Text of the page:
Two American Muslim advocacy groups are protesting their inclusion on the United Arab Emirates’ list of terrorist organizations.
The blacklist followed the passage of Federal Law No. 7, which mandated circulation of the list to increase public awareness about extremist groups and threats.
“The law was issued by President Sheikh Khalifa and the Cabinet’s own resolution on the designation of terrorist organisations that allows the publication of such lists in the media for the purposes of transparency and to raise awareness about these organizations,” reported government-owned Abu Dhabi newspaper The National.
Groups on the list included the Muslim Brotherhood, al-Qaeda, Daesh (ISIS), Al-Shabaab, AQAP, Boko Haram, Pakistan’s Haqqani network, Abu Sayyaf, al-Qaeda in Iran and the al-Nusra Front.
It also included several Islamic societies in Europe, including the Finnish Islamic Association, the Islamic Council Norway, Britain’s Cordoba Foundation, the Federation of Islamic Organizations in Europe, Muslim Association of Britain, the Union of Islamic Organisations of France, the Islamic Society of Germany and the Islamic Society in Denmark.
Two American groups were on the list: the Council on American-Islamic Relations and the Muslim American Society.
The Muslim American Society doubted the report in a statement issued before the list was published in a government newspaper.
“The Muslim American Society was shocked to read news reports claiming that the United Arab Emirates has listed the Muslim American Society, along with numerous other organizations, as a terrorist organization,” the group said. “The Muslim American Society is a religious community service organization that serves people in the United States. We have no dealings with the United Arab Emirates, and hence are perplexed by this news.”
MAS said they would wait for an “official response” from the UAE, but added they would “like to seek the help of our government to address this issue.”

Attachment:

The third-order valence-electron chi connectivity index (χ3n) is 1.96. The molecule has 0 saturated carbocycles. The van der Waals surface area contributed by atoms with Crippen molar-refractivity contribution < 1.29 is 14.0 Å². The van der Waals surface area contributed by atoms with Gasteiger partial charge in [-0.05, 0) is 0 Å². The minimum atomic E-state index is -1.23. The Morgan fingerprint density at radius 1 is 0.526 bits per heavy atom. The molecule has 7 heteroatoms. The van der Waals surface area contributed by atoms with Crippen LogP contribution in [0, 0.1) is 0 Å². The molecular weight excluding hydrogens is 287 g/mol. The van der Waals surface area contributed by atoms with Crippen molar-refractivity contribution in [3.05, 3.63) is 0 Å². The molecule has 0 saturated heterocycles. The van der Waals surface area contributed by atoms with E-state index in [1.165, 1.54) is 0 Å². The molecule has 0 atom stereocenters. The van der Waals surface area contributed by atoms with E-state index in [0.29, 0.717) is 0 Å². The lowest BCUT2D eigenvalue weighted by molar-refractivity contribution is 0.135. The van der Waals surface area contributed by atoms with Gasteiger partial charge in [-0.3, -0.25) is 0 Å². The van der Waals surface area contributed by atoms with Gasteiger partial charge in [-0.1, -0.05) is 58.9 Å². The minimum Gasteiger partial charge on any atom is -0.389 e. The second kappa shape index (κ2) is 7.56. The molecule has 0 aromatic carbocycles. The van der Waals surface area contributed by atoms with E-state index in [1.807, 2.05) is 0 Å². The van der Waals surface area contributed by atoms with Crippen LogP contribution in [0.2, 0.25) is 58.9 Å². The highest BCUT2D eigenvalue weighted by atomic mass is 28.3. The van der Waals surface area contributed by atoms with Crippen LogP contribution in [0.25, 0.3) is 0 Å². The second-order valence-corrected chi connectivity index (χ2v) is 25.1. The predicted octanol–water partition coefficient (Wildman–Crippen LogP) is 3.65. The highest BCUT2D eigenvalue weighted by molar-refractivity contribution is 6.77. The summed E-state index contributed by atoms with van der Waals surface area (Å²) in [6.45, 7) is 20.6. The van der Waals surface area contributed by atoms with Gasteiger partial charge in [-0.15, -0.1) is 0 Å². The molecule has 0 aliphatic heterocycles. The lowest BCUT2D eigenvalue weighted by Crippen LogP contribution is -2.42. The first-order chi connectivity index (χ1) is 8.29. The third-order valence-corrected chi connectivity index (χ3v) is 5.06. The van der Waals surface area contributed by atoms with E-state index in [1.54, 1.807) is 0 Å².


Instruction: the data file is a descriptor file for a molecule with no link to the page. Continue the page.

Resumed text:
CAIR issued a statement saying the group is “seeking clarification from the government of the United Arab Emirates about this shocking and bizarre report.”
“There is absolutely no factual basis for the inclusion CAIR and other American and European civil rights and advocacy groups on this list,” CAIR said.
“Like the rest of the mainstream institutions representing the American Muslim community, CAIR’s advocacy model is the antithesis of the narrative of violent extremists,” the statement continued.
“We call on the United Arab Emirates cabinet to review this list and remove organizations such as CAIR, the Muslim American Society and other civil society organizations that peacefully promote civil and democratic rights and that oppose terrorism whenever it occurs, wherever it occurs and whoever carries it out.”
Dubai ruler and UAE vice president Sheikh Mohammed bin Rashid Al Maktoum wrote in a September editorial in local papers that extremism needed to be rooted out by focusing not just on militant groups but on organizations propagating harmful ideology.
“Only one thing can stop a suicidal youth who is ready to die for ISIS: A stronger ideology that guides him onto the right path and convinces him that God created us to improve our world, not to destroy it,” he wrote.
Egypt cheered the terror listing of the Muslim Brotherhood and lauded “outstanding coordination and cooperation” between the two countries “in all fields, including in the fight against terrorism.”
“Egypt welcomes the UAE government’s decision to include a number of organisations on the list of terrorist organizations,” foreign ministry spokesman Badr Abdelatty said today.
Islamic Relief Worldwide, which the UAE list noted was tied to the Muslim Brotherhood, protested their inclusion in a statement. Israel banned the group’s from conducting operations there this past summer because of Hamas ties.
“Islamic Relief is a purely humanitarian organisation and categorically denies links with terrorism,” IRW said. “We will be engaging with the UAE authorities to seek the removal of this wrongful designation.”